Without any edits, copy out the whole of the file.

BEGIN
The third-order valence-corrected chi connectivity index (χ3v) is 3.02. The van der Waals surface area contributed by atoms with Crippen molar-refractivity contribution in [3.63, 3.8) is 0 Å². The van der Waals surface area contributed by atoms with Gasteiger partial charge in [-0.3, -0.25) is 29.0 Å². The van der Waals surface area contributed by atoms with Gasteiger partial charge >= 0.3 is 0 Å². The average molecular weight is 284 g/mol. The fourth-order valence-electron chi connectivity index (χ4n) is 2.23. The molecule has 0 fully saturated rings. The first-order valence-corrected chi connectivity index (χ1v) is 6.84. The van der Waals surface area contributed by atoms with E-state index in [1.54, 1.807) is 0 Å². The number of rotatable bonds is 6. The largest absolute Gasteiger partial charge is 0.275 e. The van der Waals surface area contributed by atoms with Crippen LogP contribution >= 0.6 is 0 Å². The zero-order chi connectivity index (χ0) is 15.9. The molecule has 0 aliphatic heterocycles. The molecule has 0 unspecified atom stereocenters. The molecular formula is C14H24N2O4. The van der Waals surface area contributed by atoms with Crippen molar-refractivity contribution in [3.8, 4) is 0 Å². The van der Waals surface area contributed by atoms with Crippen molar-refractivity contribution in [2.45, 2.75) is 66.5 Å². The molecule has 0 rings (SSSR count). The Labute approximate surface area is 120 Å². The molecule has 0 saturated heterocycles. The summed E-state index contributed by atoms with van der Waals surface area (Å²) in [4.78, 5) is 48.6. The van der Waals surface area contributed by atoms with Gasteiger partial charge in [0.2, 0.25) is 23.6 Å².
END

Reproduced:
The third-order valence-corrected chi connectivity index (χ3v) is 3.02. The van der Waals surface area contributed by atoms with Crippen molar-refractivity contribution in [3.63, 3.8) is 0 Å². The van der Waals surface area contributed by atoms with Gasteiger partial charge in [-0.3, -0.25) is 29.0 Å². The van der Waals surface area contributed by atoms with Gasteiger partial charge >= 0.3 is 0 Å². The average molecular weight is 284 g/mol. The fourth-order valence-electron chi connectivity index (χ4n) is 2.23. The molecule has 0 fully saturated rings. The first-order valence-corrected chi connectivity index (χ1v) is 6.84. The van der Waals surface area contributed by atoms with E-state index in [1.54, 1.807) is 0 Å². The number of rotatable bonds is 6. The largest absolute Gasteiger partial charge is 0.275 e. The van der Waals surface area contributed by atoms with Crippen LogP contribution >= 0.6 is 0 Å². The zero-order chi connectivity index (χ0) is 15.9. The molecule has 0 aliphatic heterocycles. The molecule has 0 unspecified atom stereocenters. The molecular formula is C14H24N2O4. The van der Waals surface area contributed by atoms with Crippen molar-refractivity contribution in [3.8, 4) is 0 Å². The van der Waals surface area contributed by atoms with Crippen molar-refractivity contribution in [2.45, 2.75) is 66.5 Å². The molecule has 0 rings (SSSR count). The Labute approximate surface area is 120 Å². The molecule has 0 saturated heterocycles. The summed E-state index contributed by atoms with van der Waals surface area (Å²) in [4.78, 5) is 48.6. The van der Waals surface area contributed by atoms with Gasteiger partial charge in [0.2, 0.25) is 23.6 Å².